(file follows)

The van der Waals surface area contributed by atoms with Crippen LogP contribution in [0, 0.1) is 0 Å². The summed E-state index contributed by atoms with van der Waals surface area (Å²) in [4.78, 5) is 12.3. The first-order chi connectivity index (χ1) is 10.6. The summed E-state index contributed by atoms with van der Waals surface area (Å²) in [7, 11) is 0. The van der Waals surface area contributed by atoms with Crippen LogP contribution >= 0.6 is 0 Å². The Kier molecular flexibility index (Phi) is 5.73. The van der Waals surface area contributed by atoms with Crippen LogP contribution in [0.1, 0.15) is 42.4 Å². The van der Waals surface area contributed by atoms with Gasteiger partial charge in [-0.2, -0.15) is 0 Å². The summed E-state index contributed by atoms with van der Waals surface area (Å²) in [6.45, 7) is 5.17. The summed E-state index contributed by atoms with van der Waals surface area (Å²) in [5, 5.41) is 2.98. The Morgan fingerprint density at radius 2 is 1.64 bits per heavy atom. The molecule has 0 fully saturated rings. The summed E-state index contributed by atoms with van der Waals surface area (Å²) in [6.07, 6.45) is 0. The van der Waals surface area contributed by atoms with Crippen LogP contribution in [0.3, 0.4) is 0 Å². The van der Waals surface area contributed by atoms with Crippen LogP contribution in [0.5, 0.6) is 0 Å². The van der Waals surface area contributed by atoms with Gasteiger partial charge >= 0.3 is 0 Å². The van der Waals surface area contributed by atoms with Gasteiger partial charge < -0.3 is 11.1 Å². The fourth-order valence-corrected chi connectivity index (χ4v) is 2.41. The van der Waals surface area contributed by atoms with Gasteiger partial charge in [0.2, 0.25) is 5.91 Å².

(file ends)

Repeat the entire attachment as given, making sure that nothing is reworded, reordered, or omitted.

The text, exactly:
The van der Waals surface area contributed by atoms with Crippen LogP contribution in [0, 0.1) is 0 Å². The summed E-state index contributed by atoms with van der Waals surface area (Å²) in [4.78, 5) is 12.3. The first-order chi connectivity index (χ1) is 10.6. The summed E-state index contributed by atoms with van der Waals surface area (Å²) in [7, 11) is 0. The van der Waals surface area contributed by atoms with Crippen LogP contribution >= 0.6 is 0 Å². The Kier molecular flexibility index (Phi) is 5.73. The van der Waals surface area contributed by atoms with Crippen LogP contribution in [0.1, 0.15) is 42.4 Å². The van der Waals surface area contributed by atoms with Gasteiger partial charge in [-0.2, -0.15) is 0 Å². The summed E-state index contributed by atoms with van der Waals surface area (Å²) in [6.45, 7) is 5.17. The summed E-state index contributed by atoms with van der Waals surface area (Å²) in [5, 5.41) is 2.98. The Morgan fingerprint density at radius 2 is 1.64 bits per heavy atom. The molecule has 0 fully saturated rings. The summed E-state index contributed by atoms with van der Waals surface area (Å²) in [6.07, 6.45) is 0. The van der Waals surface area contributed by atoms with Crippen LogP contribution in [0.3, 0.4) is 0 Å². The van der Waals surface area contributed by atoms with Crippen LogP contribution in [0.5, 0.6) is 0 Å². The van der Waals surface area contributed by atoms with Gasteiger partial charge >= 0.3 is 0 Å². The van der Waals surface area contributed by atoms with Gasteiger partial charge < -0.3 is 11.1 Å². The fourth-order valence-corrected chi connectivity index (χ4v) is 2.41. The van der Waals surface area contributed by atoms with Gasteiger partial charge in [0.2, 0.25) is 5.91 Å².